Tuesday, March 8, 2016

2016 Asia Mega Tour - My Son

That is not any child of mine as I have had only daughters. It refers to the ruins at My Son (pronounced Me Sun).

My Son was the religious center of one of the Champa polities that were dominant in the Central and South of modern Vietnam from around the 5th century through the 15th century when they were conquered by the Dai Viet from the Northern part of Vietnam. They were contemporaries of the Khmer and the great Indonesian cultures of the same period. All three of these cultures were Hindu in culture and religion. The Cham however never made the conversion to Buddhism as the Khmer did.

The Cham were a series of individual polities rather than a unified Kingdom. They were a seafaring trading culture with contacts throughout Asia. Polities were typically set up going from coast to inland. On the coast was a port such as what is now the modern city of Hoi An. Then there was a political center further inland and finally there was a religious site even further inland. For a comparison of what I will be showing related to the Cham you might want to check my posts from Cambodia in 2013.

But first a slight interlude:

Our Hotel in Hoi An
A fortifying breakfast of noodle soup

Driving in Vietnam is quite an experience and I was not able to capture much of it on this drive. However here are a few random pictures from on the drive.

And now My Son

A note on construction
There were three building periods for the Cham. The first used wood, the second brick and the last limestone. These ruins are made primarily of brick. They use no mortar. They were fired soft and then rubbed to create an rough surface that would adhere to the other bricks.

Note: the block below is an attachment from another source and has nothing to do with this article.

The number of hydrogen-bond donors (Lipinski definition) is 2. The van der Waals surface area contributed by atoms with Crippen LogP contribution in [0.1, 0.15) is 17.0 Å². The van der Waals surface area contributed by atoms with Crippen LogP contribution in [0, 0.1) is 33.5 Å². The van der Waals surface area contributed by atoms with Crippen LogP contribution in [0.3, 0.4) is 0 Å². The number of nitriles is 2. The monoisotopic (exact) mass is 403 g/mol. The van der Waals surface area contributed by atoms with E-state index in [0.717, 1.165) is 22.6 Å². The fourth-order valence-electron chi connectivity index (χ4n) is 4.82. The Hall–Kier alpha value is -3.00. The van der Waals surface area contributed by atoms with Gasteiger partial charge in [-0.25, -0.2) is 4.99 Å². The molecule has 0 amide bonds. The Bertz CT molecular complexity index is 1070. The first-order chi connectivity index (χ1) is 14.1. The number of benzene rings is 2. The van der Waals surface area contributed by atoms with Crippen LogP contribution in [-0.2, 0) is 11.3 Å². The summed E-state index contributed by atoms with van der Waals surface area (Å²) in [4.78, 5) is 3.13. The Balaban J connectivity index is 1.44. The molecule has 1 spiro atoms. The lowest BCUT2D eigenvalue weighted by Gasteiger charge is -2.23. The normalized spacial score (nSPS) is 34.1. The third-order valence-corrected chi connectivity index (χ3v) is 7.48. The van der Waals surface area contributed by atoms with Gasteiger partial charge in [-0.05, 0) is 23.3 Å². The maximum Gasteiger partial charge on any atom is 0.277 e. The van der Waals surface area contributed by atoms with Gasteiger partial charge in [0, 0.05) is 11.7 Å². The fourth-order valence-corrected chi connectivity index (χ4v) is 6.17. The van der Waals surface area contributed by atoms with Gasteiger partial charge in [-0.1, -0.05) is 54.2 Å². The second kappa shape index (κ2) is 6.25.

These ruins are no where near in as good a condition as those near Siem Reap Cambodia. A big reason for this was destruction to them from American bombing during the Vietnam War (or American War as it is called here). There is a lot of restoration going on. You can tell the new construction because the bricks are yellow.

And now a brief culinary interlude
Our guides from Pooh Lee Shah travel wanted us to experience a real market eating experience.
What do you mean you don't want to eat at the market!

There must be some misunderstanding, we'd love to eat at the market!

One of the local dishes
Cao Lau
It consists of noodles, slices of pork, greens, and some crispy things that I think were fried dough like won ton wrappers, a small amount of broth, and you season it with chile paste and lime juice.
And another Vietnamese omelet

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